At Totem Pole, musical comedy 'Oil City Symphony' is a mix of genres

With Oil City Symphony, Totem Pole Playhouse in Fayetteville, Pa., in association with Caledonia Theatre Company, offers audiences an eclectic mix of music, a comedic story and a chance to meet and mingle with cast members. The show, set in the gymnasium of the old Oil City High School, features the instrumental and vocal talent of four former "band nerds" celebrating their 20th high school reunion. They have come back to pay tribute to their former music teacher, who is actually played by a different lucky audience member each night.

"It's mostly music -- like a concert, but it's got a bit of gentle satire," says Mike Craver, a member of the Oil City cast and also one of the show's co-authors. The show, which features standards such as the 1812 Overture and "Stars and Stripes Forever" as well as several original pieces, began in 1986 as a free-form collaboration among four friends -- Craver, Mark Hardwick, Debra Monk and Mary Murfitt.


"Mark and I were both pianists, and we'd always play four-handed pieces. Then when the women joined us, we were more like a lounge act. Eventually it just grew and grew until we had a full-fledged musical," says Craver, who was born and raised in North Carolina.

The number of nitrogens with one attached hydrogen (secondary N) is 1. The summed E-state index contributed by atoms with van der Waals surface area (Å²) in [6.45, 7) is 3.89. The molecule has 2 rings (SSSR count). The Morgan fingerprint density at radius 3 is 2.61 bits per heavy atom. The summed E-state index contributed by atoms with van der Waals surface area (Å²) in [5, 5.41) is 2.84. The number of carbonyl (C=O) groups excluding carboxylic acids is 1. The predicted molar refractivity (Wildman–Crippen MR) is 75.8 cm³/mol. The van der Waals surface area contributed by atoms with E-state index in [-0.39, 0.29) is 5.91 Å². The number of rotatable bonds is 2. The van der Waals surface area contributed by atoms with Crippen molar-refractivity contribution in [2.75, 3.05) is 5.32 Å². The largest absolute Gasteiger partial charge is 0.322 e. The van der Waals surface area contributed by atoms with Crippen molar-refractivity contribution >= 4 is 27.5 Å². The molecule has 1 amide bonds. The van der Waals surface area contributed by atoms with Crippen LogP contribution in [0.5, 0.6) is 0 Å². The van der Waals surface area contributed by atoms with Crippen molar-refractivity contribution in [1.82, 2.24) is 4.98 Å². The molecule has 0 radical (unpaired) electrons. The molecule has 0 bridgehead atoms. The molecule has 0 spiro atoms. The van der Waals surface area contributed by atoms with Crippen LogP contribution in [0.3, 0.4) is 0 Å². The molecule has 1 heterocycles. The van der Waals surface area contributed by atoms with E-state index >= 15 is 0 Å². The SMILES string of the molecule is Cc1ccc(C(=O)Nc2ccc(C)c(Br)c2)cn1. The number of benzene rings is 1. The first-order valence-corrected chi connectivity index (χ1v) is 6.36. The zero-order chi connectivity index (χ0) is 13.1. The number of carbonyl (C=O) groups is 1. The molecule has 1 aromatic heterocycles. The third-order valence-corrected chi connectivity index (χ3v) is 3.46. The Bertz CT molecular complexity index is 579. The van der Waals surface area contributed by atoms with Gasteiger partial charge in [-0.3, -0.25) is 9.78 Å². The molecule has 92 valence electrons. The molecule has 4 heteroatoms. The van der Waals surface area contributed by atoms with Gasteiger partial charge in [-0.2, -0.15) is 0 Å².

Craver, then a member of the acoustic folk band the Red Clay Ramblers, joined forces with Monk and Hardwick, theater veterans who were working on Broadway's Pump Boys and Dinettes, to fund production of their brainchild, which eventually became an off-Broadway sensation. After spending two years in New York and earning a Drama Desk Award, the show went on the road. In 1995 with the original cast still intact, Oil City made a stop at Baltimore's Theatre Project.


Totem Pole's intimate setting in Caledonia State Park and its refurbished interior allow the show to do what it does best: "We really interact with our audience," says Craver. "We have a little reception in the lobby after every show with refreshments and get to hear feedback from folks in the crowd. That's really rare in musical theater."

The show, which Totem Pole's producing artistic director Carl Schurr describes as "the perfect musical comedy for the entire family," spans a range of musical genres from classical to rock 'n' roll. Craver, who performed with the original cast in 1986 and has since recorded three solo albums of folk music, says the show has been a perennial favorite with summer stock theaters.

"I've performed the show at least 1,000 times, off and on since it started," says Craver, and though he has plenty of other musical exploits, he says he'll "probably do it again." Now through Aug. 24 is the last time you can catch him for this summer, however.

Contact Totem Pole Playhouse at 717-352-2164 or 888-805-7056, or on the Web at

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